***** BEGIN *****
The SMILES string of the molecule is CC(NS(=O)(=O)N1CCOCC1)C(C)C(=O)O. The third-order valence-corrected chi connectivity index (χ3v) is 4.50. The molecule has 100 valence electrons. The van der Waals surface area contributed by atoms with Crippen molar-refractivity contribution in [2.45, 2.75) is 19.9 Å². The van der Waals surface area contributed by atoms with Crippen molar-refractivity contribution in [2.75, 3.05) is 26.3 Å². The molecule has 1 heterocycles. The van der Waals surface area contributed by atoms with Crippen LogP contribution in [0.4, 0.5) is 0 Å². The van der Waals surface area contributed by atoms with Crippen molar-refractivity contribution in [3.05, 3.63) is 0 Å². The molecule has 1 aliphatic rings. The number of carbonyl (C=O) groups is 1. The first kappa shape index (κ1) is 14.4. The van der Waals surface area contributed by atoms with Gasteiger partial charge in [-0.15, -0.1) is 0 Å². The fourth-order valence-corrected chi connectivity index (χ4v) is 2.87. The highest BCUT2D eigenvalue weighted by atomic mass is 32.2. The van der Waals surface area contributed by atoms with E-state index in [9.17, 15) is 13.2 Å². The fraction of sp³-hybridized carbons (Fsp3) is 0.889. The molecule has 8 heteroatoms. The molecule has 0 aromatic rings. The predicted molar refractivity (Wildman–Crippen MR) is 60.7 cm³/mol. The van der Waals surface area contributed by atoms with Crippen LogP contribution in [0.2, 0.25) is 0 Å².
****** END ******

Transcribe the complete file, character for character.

The SMILES string of the molecule is CC(NS(=O)(=O)N1CCOCC1)C(C)C(=O)O. The third-order valence-corrected chi connectivity index (χ3v) is 4.50. The molecule has 100 valence electrons. The van der Waals surface area contributed by atoms with Crippen molar-refractivity contribution in [2.45, 2.75) is 19.9 Å². The van der Waals surface area contributed by atoms with Crippen molar-refractivity contribution in [2.75, 3.05) is 26.3 Å². The molecule has 1 heterocycles. The van der Waals surface area contributed by atoms with Crippen LogP contribution in [0.4, 0.5) is 0 Å². The van der Waals surface area contributed by atoms with Crippen molar-refractivity contribution in [3.05, 3.63) is 0 Å². The molecule has 1 aliphatic rings. The number of carbonyl (C=O) groups is 1. The first kappa shape index (κ1) is 14.4. The van der Waals surface area contributed by atoms with Gasteiger partial charge in [-0.15, -0.1) is 0 Å². The fourth-order valence-corrected chi connectivity index (χ4v) is 2.87. The highest BCUT2D eigenvalue weighted by atomic mass is 32.2. The van der Waals surface area contributed by atoms with E-state index in [9.17, 15) is 13.2 Å². The fraction of sp³-hybridized carbons (Fsp3) is 0.889. The molecule has 8 heteroatoms. The molecule has 0 aromatic rings. The predicted molar refractivity (Wildman–Crippen MR) is 60.7 cm³/mol. The van der Waals surface area contributed by atoms with Crippen LogP contribution in [0.2, 0.25) is 0 Å².